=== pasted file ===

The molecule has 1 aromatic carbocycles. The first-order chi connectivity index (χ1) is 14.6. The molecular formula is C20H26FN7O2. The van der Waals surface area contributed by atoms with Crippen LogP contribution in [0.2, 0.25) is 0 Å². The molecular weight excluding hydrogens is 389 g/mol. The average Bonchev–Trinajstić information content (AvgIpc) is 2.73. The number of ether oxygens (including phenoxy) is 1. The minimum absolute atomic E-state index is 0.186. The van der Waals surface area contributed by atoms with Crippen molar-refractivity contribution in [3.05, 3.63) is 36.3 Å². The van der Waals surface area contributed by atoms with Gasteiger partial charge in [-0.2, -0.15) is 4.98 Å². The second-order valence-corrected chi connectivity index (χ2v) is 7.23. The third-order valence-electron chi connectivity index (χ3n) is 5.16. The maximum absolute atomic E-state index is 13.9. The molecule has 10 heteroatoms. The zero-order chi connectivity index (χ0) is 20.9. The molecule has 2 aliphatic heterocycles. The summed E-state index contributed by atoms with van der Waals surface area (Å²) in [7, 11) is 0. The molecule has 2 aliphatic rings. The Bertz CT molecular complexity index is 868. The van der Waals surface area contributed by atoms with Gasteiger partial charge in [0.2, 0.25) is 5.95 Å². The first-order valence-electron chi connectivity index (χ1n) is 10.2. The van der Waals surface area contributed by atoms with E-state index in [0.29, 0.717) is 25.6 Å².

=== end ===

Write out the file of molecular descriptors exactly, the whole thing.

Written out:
The molecule has 1 aromatic carbocycles. The first-order chi connectivity index (χ1) is 14.6. The molecular formula is C20H26FN7O2. The van der Waals surface area contributed by atoms with Crippen LogP contribution in [0.2, 0.25) is 0 Å². The molecular weight excluding hydrogens is 389 g/mol. The average Bonchev–Trinajstić information content (AvgIpc) is 2.73. The number of ether oxygens (including phenoxy) is 1. The minimum absolute atomic E-state index is 0.186. The van der Waals surface area contributed by atoms with Crippen molar-refractivity contribution in [3.05, 3.63) is 36.3 Å². The van der Waals surface area contributed by atoms with Gasteiger partial charge in [-0.2, -0.15) is 4.98 Å². The second-order valence-corrected chi connectivity index (χ2v) is 7.23. The third-order valence-electron chi connectivity index (χ3n) is 5.16. The maximum absolute atomic E-state index is 13.9. The molecule has 10 heteroatoms. The zero-order chi connectivity index (χ0) is 20.9. The molecule has 2 aliphatic heterocycles. The summed E-state index contributed by atoms with van der Waals surface area (Å²) in [7, 11) is 0. The molecule has 2 aliphatic rings. The Bertz CT molecular complexity index is 868. The van der Waals surface area contributed by atoms with Gasteiger partial charge in [0.2, 0.25) is 5.95 Å². The first-order valence-electron chi connectivity index (χ1n) is 10.2. The van der Waals surface area contributed by atoms with E-state index in [0.29, 0.717) is 25.6 Å².